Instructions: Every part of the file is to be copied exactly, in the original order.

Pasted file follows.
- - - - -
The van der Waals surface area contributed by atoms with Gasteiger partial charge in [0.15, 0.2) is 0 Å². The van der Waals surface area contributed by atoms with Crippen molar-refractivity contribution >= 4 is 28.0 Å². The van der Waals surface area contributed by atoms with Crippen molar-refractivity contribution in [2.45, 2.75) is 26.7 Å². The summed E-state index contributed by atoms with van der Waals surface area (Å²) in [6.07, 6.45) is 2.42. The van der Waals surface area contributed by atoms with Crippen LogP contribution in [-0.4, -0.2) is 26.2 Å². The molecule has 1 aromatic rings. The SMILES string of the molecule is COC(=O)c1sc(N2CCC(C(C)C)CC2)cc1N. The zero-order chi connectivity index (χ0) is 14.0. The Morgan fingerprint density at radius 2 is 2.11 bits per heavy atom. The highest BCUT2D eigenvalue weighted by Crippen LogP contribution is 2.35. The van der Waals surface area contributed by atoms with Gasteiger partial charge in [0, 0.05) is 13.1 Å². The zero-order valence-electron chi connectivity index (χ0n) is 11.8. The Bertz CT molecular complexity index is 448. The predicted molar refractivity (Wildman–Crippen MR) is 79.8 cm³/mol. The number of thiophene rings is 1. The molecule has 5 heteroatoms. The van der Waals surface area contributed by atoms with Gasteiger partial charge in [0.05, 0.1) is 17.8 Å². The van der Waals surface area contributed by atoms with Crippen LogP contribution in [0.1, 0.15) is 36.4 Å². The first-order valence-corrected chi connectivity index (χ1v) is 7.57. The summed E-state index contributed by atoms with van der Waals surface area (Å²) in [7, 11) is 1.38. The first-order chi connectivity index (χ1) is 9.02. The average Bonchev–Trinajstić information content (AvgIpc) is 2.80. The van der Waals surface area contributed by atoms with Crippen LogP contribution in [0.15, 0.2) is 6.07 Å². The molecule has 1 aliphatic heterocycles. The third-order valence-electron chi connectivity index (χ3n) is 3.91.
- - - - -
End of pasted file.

The van der Waals surface area contributed by atoms with Gasteiger partial charge in [0.15, 0.2) is 0 Å². The van der Waals surface area contributed by atoms with Crippen molar-refractivity contribution >= 4 is 28.0 Å². The van der Waals surface area contributed by atoms with Crippen molar-refractivity contribution in [2.45, 2.75) is 26.7 Å². The summed E-state index contributed by atoms with van der Waals surface area (Å²) in [6.07, 6.45) is 2.42. The van der Waals surface area contributed by atoms with Crippen LogP contribution in [-0.4, -0.2) is 26.2 Å². The molecule has 1 aromatic rings. The SMILES string of the molecule is COC(=O)c1sc(N2CCC(C(C)C)CC2)cc1N. The zero-order chi connectivity index (χ0) is 14.0. The Morgan fingerprint density at radius 2 is 2.11 bits per heavy atom. The highest BCUT2D eigenvalue weighted by Crippen LogP contribution is 2.35. The van der Waals surface area contributed by atoms with Gasteiger partial charge in [0, 0.05) is 13.1 Å². The zero-order valence-electron chi connectivity index (χ0n) is 11.8. The Bertz CT molecular complexity index is 448. The predicted molar refractivity (Wildman–Crippen MR) is 79.8 cm³/mol. The number of thiophene rings is 1. The molecule has 5 heteroatoms. The van der Waals surface area contributed by atoms with Gasteiger partial charge in [0.05, 0.1) is 17.8 Å². The van der Waals surface area contributed by atoms with Crippen LogP contribution in [0.1, 0.15) is 36.4 Å². The first-order valence-corrected chi connectivity index (χ1v) is 7.57. The summed E-state index contributed by atoms with van der Waals surface area (Å²) in [7, 11) is 1.38. The first-order chi connectivity index (χ1) is 9.02. The average Bonchev–Trinajstić information content (AvgIpc) is 2.80. The van der Waals surface area contributed by atoms with Crippen LogP contribution in [0.15, 0.2) is 6.07 Å². The molecule has 1 aliphatic heterocycles. The third-order valence-electron chi connectivity index (χ3n) is 3.91.